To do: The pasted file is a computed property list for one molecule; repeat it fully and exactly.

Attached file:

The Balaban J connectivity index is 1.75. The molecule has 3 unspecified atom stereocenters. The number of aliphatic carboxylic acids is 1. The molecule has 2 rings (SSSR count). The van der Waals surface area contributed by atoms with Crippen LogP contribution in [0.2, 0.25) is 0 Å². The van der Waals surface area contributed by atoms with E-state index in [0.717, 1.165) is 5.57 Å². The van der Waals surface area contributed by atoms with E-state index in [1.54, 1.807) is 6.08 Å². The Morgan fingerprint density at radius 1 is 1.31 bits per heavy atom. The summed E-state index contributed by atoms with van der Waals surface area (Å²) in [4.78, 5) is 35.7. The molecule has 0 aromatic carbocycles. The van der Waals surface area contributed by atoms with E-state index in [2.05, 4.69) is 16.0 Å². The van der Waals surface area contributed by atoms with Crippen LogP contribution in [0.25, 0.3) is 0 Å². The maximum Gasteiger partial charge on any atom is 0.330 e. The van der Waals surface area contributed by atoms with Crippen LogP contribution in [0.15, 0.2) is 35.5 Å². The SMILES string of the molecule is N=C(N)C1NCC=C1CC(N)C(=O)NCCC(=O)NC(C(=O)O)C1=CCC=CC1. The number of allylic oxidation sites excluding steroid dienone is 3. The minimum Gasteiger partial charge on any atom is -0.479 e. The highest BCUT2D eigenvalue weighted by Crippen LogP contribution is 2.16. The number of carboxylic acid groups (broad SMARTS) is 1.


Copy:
The Balaban J connectivity index is 1.75. The molecule has 3 unspecified atom stereocenters. The number of aliphatic carboxylic acids is 1. The molecule has 2 rings (SSSR count). The van der Waals surface area contributed by atoms with Crippen LogP contribution in [0.2, 0.25) is 0 Å². The van der Waals surface area contributed by atoms with E-state index in [0.717, 1.165) is 5.57 Å². The van der Waals surface area contributed by atoms with E-state index in [1.54, 1.807) is 6.08 Å². The Morgan fingerprint density at radius 1 is 1.31 bits per heavy atom. The summed E-state index contributed by atoms with van der Waals surface area (Å²) in [4.78, 5) is 35.7. The molecule has 0 aromatic carbocycles. The van der Waals surface area contributed by atoms with E-state index in [2.05, 4.69) is 16.0 Å². The van der Waals surface area contributed by atoms with Crippen LogP contribution in [0.25, 0.3) is 0 Å². The maximum Gasteiger partial charge on any atom is 0.330 e. The van der Waals surface area contributed by atoms with Crippen LogP contribution in [0.15, 0.2) is 35.5 Å². The SMILES string of the molecule is N=C(N)C1NCC=C1CC(N)C(=O)NCCC(=O)NC(C(=O)O)C1=CCC=CC1. The number of allylic oxidation sites excluding steroid dienone is 3. The minimum Gasteiger partial charge on any atom is -0.479 e. The highest BCUT2D eigenvalue weighted by Crippen LogP contribution is 2.16. The number of carboxylic acid groups (broad SMARTS) is 1.